Left vs. Right Brain Dominance: Dissecting the Fascinating Debate
The human brain — isn’t it a marvel of nature? Nestled within the skull, this wonderfully complex organ allows us to experience life in all its splendor, from the logical reasoning behind a mathematical problem to the emotional resonance of a beautiful piece of music.
The brain operates the vehicle that is the body and enables us to regulate our feelings, be it expressing joy, managing anger or responding to danger. Truly, the brain is an incredible creation.
One theory that’s been the talk of the town for years is the idea of right-brain vs. left-brain dominance: the belief that some people have certain personality traits or abilities because one side of the brain is more dominant. But how much weight does this theory hold?
Although the notion of being a “right-brained” vs. “left-brained” thinker is prevalent, you might be taken aback to discover that it’s merely one of the many myths surrounding the brain.
The Mechanics of the Human Brain
The brain’s primary role is to interpret information and manage bodily functions. Despite its slight mass of about 1.36 kilograms, the brain is a complex hub hosting up to 100 billion neurons with countless connections.
The Birth of the Right Brain vs. Left Brain Theory
Our historical journey begins with Roger W. Sperry, a renowned researcher whose work on “split-brain” patients, individuals whose left and right hemispheres of the brain were disconnected, earned him a Nobel Prize in 1981. His research was based on the premise that each side of the brain functions differently.
According to Sperry, our right brain focuses on creativity and intuition. It is the side capable of holistic thinking and imagination. It also enables us to process nonverbal cues and interpret feelings and visualizations.
The narrative suggests that if you’re right-brained, you might be drawn to artistic pursuits, have a keen spatial sense, or are especially attuned to other people’s emotions. Perhaps you excel in fields like psychology or teaching, where empathy and interpersonal skills are paramount.
In contrast, Sperry concluded that the left brain focuses on logic and sequential processing. It’s responsible for language skills, analytical thinking, and critical problem-solving.
So, if you’re categorized as a left-brained person, you’re likely to be detail-oriented, prefer facts and rules, and have a talent for verbal communication. You might find joy in solving logical puzzles, diving into technical textbooks, or crunching numbers.
Translating this into real-world skills — perhaps you’re drawn to science, mathematics, or law, areas that require a structured and analytical mind.
However, if specific parts of the brain do take the lead in processing certain mental tasks, does this mean there is an overall dominant side?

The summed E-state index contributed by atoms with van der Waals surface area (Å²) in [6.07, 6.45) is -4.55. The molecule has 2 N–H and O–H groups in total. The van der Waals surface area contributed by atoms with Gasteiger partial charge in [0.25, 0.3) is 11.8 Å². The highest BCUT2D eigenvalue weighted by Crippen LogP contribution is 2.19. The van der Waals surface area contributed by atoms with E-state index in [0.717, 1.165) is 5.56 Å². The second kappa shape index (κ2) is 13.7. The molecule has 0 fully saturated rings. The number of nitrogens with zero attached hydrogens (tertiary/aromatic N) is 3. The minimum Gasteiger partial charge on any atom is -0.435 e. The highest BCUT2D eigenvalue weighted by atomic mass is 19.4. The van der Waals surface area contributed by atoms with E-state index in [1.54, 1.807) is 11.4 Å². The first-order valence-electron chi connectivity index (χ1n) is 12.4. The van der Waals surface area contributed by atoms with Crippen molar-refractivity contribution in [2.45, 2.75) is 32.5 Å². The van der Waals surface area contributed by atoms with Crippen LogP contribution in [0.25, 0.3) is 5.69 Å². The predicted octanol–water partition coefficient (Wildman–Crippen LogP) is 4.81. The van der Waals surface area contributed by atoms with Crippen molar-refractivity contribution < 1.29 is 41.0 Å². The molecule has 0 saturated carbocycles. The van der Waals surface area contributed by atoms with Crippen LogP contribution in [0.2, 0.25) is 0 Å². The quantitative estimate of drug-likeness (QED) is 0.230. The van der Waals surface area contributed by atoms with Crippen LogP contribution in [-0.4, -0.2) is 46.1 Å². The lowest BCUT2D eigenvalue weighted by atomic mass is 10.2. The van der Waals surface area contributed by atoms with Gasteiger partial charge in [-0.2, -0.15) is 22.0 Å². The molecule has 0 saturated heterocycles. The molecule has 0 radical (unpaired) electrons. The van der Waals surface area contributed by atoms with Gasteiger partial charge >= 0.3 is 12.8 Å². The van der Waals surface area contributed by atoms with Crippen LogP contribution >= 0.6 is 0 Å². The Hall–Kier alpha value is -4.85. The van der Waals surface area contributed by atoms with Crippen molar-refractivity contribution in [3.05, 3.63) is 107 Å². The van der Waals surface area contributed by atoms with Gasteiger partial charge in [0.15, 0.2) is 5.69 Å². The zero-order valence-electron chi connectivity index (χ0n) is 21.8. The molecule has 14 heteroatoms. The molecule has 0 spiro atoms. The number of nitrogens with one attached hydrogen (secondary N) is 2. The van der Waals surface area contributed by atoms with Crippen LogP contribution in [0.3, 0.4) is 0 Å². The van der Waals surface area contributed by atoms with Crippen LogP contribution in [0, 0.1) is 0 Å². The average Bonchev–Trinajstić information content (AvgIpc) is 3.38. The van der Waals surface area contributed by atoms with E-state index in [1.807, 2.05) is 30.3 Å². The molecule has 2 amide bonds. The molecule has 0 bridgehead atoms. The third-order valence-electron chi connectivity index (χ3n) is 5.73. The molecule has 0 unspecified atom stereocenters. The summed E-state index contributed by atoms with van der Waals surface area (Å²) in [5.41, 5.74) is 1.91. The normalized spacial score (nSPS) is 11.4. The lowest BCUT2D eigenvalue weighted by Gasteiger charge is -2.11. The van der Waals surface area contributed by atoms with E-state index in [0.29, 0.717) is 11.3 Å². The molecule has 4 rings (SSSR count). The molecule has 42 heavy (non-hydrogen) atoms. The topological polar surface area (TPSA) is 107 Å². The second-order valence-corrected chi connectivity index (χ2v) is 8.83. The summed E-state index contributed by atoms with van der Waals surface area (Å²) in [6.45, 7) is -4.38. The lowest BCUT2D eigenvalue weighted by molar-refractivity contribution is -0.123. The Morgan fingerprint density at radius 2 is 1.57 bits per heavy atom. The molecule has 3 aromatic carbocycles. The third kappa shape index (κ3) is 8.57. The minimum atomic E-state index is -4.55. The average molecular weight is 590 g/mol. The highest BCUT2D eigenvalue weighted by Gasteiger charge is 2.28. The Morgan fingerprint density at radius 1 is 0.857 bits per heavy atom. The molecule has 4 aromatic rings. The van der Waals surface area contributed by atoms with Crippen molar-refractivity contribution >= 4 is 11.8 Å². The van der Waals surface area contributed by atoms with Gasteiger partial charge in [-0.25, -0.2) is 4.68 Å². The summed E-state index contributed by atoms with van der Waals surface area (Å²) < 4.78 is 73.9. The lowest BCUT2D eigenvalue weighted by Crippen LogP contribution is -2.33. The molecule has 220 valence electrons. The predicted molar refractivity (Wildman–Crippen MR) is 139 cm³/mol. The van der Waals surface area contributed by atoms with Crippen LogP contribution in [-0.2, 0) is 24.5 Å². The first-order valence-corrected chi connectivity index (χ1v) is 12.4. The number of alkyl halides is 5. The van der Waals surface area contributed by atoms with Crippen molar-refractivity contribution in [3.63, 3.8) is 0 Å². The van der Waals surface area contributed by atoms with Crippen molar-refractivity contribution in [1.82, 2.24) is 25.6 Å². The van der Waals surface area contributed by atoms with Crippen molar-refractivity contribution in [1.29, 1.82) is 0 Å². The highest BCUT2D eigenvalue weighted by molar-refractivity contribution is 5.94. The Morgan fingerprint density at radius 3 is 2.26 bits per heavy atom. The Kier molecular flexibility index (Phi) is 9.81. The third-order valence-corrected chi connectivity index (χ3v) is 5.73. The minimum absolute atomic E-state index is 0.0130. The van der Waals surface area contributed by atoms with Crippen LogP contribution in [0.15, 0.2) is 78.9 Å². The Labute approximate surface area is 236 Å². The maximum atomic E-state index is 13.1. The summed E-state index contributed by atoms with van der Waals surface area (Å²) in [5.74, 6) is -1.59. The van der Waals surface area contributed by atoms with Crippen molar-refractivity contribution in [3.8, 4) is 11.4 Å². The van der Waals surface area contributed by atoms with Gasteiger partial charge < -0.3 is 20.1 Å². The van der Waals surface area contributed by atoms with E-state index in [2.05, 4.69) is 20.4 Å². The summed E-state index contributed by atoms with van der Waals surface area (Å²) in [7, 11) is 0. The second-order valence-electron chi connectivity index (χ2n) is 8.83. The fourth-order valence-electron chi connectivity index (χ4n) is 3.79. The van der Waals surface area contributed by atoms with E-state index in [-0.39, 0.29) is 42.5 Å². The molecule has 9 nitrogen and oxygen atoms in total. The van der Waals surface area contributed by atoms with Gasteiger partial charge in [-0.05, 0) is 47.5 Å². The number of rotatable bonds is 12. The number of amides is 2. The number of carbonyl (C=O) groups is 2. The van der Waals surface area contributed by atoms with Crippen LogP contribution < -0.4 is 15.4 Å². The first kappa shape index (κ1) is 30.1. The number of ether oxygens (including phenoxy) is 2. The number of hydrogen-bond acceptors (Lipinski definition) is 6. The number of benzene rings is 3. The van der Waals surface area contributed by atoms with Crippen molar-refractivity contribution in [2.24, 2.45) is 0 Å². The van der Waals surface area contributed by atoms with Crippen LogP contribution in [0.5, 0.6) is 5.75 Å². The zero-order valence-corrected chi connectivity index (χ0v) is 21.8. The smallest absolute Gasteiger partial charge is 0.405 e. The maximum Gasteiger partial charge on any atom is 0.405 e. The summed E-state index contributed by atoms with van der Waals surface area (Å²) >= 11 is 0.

Debunking the Left Brain vs. Right Brain Dominance Myth
A team of neuroscientists tested the left-brain vs. right-brain dominance notion in 2013. Their extensive review found no evidence to corroborate this theory. Neuroimaging scans of over 1,000 participants showed no preference for one hemisphere over the other.
Although certain areas are more active during specific tasks, the brain is so interconnected and integrated that it’s impossible to attribute certain behaviors or abilities to one hemisphere alone.
The two sides communicate through the corpus callosum, a bundle of nerve fibers that enables them to share information and coordinate activities.
For instance, an artist attempting to paint a person’s portrait has both sides of their brain working in tandem. The left hemisphere identifies and analyzes facial features. At the same time, the right interprets emotions from subtle changes in color, texture, and composition.
Brain Health Tips for Everyone
Whether you feel like a right-brained creative or a left-brained analyst, remember that both sides form the unique individual that is you. Here are some ways you can nurture brain health and elevate your cognitive abilities:
● Exercise regularly
Regular physical activity contributes to memory and cognitive functions in several direct and indirect means. It boosts the production of growth factors in the brain that influence the health of cells and prompt the formation of new blood vessels. Exercise can also step in as a form of anxiety treatment, alleviating stress and uplifting your mood.
● Try new things
Cultivate new hobbies to stimulate your mind, like reading, playing chess or learning a new language. These mental workouts increase brain acuity, improve memory, enhance concentration, and delay aging.
● Eat healthy
The foods you eat can greatly impact brain health and functioning. Work toward maintaining a diet that includes fruits, leafy, green vegetables, lean proteins, walnuts and berries.
● Get plenty of sleep
Sleep is the brain’s time to “clean house” and repair itself. During deep sleep, the brain works on tasks it can’t manage during active or waking hours. These include clearing harmful toxins, consolidating memories, and repairing cell damage. So, a solid night of sleep (7-8 hours) is essential for our brains to rest.
The human brain is a remarkable organ with many strengths and capabilities. And while the debate will no doubt continue on about the intricacies of its functioning, we can be sure of one thing — with a bit of care and nurturing, our brains can perform outstanding feats.
At Evolve Brain Training, we believe the human brain can continually expand to reach peak performance.
Contact our team today and learn how we can help you achieve optimum brain health and develop greater mental acuity.
Dr. Upasana Gala is the founder and CEO of Evolve Brain Training, a Neurofeedback-centered institute that focuses on using non-invasive brain training techniques to maximize the brain's true potential.